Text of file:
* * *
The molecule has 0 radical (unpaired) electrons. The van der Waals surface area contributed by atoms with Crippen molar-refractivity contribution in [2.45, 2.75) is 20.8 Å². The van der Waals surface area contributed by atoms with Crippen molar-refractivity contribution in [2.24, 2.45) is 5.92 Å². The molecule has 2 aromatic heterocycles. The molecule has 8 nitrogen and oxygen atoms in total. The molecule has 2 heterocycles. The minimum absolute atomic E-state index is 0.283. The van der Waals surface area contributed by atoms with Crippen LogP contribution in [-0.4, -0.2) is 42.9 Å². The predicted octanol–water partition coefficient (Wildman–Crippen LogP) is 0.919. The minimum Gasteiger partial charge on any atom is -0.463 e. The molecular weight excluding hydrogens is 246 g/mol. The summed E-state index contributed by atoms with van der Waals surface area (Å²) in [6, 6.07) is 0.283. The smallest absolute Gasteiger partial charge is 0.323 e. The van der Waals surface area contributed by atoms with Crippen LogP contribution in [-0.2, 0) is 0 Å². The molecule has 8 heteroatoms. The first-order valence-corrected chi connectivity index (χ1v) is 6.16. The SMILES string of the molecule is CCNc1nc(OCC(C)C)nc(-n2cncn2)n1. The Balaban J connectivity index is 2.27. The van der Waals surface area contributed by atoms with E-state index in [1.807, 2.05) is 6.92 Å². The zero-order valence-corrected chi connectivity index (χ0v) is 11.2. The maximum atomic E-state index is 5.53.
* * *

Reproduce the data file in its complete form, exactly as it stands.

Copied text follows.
The molecule has 0 radical (unpaired) electrons. The van der Waals surface area contributed by atoms with Crippen molar-refractivity contribution in [2.45, 2.75) is 20.8 Å². The van der Waals surface area contributed by atoms with Crippen molar-refractivity contribution in [2.24, 2.45) is 5.92 Å². The molecule has 2 aromatic heterocycles. The molecule has 8 nitrogen and oxygen atoms in total. The molecule has 2 heterocycles. The minimum absolute atomic E-state index is 0.283. The van der Waals surface area contributed by atoms with Crippen LogP contribution in [-0.4, -0.2) is 42.9 Å². The predicted octanol–water partition coefficient (Wildman–Crippen LogP) is 0.919. The minimum Gasteiger partial charge on any atom is -0.463 e. The molecular weight excluding hydrogens is 246 g/mol. The summed E-state index contributed by atoms with van der Waals surface area (Å²) in [6, 6.07) is 0.283. The smallest absolute Gasteiger partial charge is 0.323 e. The van der Waals surface area contributed by atoms with Crippen LogP contribution in [-0.2, 0) is 0 Å². The molecule has 8 heteroatoms. The first-order valence-corrected chi connectivity index (χ1v) is 6.16. The SMILES string of the molecule is CCNc1nc(OCC(C)C)nc(-n2cncn2)n1. The Balaban J connectivity index is 2.27. The van der Waals surface area contributed by atoms with E-state index in [1.807, 2.05) is 6.92 Å². The zero-order valence-corrected chi connectivity index (χ0v) is 11.2. The maximum atomic E-state index is 5.53.